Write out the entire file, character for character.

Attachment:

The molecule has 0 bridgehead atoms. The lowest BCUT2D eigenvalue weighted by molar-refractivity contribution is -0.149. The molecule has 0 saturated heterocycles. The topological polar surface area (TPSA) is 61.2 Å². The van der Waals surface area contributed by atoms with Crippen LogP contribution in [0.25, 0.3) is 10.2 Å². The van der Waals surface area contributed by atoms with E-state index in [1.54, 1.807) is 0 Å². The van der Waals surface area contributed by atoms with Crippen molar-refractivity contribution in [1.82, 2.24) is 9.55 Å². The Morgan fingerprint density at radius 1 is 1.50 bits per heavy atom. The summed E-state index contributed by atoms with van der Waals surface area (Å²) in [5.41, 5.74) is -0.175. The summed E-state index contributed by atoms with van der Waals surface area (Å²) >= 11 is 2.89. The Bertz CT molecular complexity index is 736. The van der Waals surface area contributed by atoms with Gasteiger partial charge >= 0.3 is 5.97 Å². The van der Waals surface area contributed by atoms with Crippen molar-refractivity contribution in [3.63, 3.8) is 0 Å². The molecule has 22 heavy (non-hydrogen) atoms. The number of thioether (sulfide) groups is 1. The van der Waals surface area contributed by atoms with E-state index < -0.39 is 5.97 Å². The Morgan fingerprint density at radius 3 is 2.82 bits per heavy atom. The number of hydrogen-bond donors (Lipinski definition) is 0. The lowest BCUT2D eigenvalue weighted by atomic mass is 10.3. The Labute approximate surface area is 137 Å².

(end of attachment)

The molecule has 0 bridgehead atoms. The lowest BCUT2D eigenvalue weighted by molar-refractivity contribution is -0.149. The molecule has 0 saturated heterocycles. The topological polar surface area (TPSA) is 61.2 Å². The van der Waals surface area contributed by atoms with Crippen LogP contribution in [0.25, 0.3) is 10.2 Å². The van der Waals surface area contributed by atoms with E-state index in [1.54, 1.807) is 0 Å². The van der Waals surface area contributed by atoms with Crippen molar-refractivity contribution in [1.82, 2.24) is 9.55 Å². The Morgan fingerprint density at radius 1 is 1.50 bits per heavy atom. The summed E-state index contributed by atoms with van der Waals surface area (Å²) in [5.41, 5.74) is -0.175. The summed E-state index contributed by atoms with van der Waals surface area (Å²) >= 11 is 2.89. The Bertz CT molecular complexity index is 736. The van der Waals surface area contributed by atoms with Gasteiger partial charge >= 0.3 is 5.97 Å². The van der Waals surface area contributed by atoms with Crippen molar-refractivity contribution in [3.63, 3.8) is 0 Å². The molecule has 22 heavy (non-hydrogen) atoms. The number of thioether (sulfide) groups is 1. The van der Waals surface area contributed by atoms with E-state index < -0.39 is 5.97 Å². The Morgan fingerprint density at radius 3 is 2.82 bits per heavy atom. The number of hydrogen-bond donors (Lipinski definition) is 0. The lowest BCUT2D eigenvalue weighted by atomic mass is 10.3. The Labute approximate surface area is 137 Å².